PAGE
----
This past spring, artist Ragnar Kjartansson set sail at The Contemporary’s Laguna Gloria in Austin with his new immersive kinetic sound sculpture: the S.S. Hangover. We had the pleasure of partnering with The Contemporary to capture this absurdist performance art.
The S.S. Hangover is a restored Icelandic wooden fishing boat, inspired by a prop from the 1935 comedy film, Remember Last Night?, with a billowing sail that features a mythical pegasus. Six musicians from Austin’s contemporary chamber orchestra, Density512, make up the performative aspect of this immersive art experience. The musicians play a piece composed by former Sigur Ros member Kjartan Sveinsson on loop for four hours each day of the exhibition. When creating this video, our strategy was to match the simplicity of the piece, so we boarded the S.S. Hangover to let the ethereal and surreal quality of the work speak for itself.
The inherent absurdity of a chamber orchestra on the lake is heightened by the long duration of the work. The boat sails in circles to the looping song with no set destination; stuck in repetition. Kjartansson’s work challenges his performers both mentally and physically. While the performers attempt to hide their growing strain, the spectators remain unaware of their exertion.
According to the Contemporary, Ragnar’s multidisciplinary practice is in itself a hybrid. Having first trained as a painter, Kjartansson now works primarily in film, video, and performance, and is as likely to bring musicians, actors, and theater sets into galleries as to perform himself for the camera. S.S. Hangover, like much of his theatrical live and video works, charts a trajectory back to the artist’s youth backstage watching his parents’ repetitive rehearsals and plays in Reykjavik theaters, where his father was a director and his mother an actor. What sets Kjartansson apart is his knack for incorporating an array of mediums and themes into his art. Our goal was to highlight the performative, sculptural, and musical aspects of this multi-disciplinary piece. Another key component was the setting, Laguna Gloria, so we aimed to capture the natural beauty of this location.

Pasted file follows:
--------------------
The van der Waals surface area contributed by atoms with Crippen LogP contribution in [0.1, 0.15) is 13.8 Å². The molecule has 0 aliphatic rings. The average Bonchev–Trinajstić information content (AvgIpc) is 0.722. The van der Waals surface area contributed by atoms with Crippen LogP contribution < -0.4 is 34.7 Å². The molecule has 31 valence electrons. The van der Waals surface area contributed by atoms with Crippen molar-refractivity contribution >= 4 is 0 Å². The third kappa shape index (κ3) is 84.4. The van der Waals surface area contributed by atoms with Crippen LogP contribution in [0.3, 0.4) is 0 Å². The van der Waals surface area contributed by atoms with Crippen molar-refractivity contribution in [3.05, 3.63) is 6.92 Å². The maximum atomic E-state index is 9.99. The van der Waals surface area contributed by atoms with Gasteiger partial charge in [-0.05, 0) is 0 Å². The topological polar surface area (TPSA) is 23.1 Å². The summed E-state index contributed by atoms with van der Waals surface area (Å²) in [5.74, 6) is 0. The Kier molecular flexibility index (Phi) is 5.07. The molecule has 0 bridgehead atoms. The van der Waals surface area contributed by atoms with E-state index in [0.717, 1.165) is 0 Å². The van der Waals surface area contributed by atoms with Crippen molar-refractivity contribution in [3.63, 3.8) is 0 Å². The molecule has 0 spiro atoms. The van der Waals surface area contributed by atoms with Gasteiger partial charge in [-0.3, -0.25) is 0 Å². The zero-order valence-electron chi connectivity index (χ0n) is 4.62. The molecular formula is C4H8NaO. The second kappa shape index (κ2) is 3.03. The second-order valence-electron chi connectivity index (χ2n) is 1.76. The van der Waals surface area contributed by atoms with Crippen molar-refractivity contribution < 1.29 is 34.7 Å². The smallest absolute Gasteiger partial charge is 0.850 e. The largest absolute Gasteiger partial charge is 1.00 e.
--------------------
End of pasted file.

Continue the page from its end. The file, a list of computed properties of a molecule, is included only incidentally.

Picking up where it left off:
Our Director of Photography, Drew Xanthopoulos, focused on the smallest of details to capture the breadth of the work. Blues and greens paint each frame of the video, from the water, trees, sky, to the boat itself, while the musicians, clothed in white cocktail attire, stand out against their duochromatic background. Close ups of the musicians and their instruments highlight their physical strain, and are juxtaposed with shots of onlookers leisurely enjoying the piece. Xanthopoulos shot the video entirely handheld, utilizing all natural light. When creating the look for this video, we wanted the style to fit with the natural flow of the music and rocking of the boat; shooting handheld allowed us to accomplish this. However, despite being handheld, the shots are stable and smooth, which matches the languid quality that the artwork produces.
We’re pleased to have collaborated with the Contemporary Austin for another incredibly unique project. The Contemporary Austin reflects the spectrum of contemporary art through exhibitions, commissions, education, and the collection. They aspire to be the contemporary art museum for Austin and an essential part of city life. Through its unique combination of urban and outdoor sites, The Contemporary embodies an eclectic and collaborative spirit. We look forward to highlighting more of their work on display in the future, in the hopes of bringing attention to a variety of contemporary artists on view.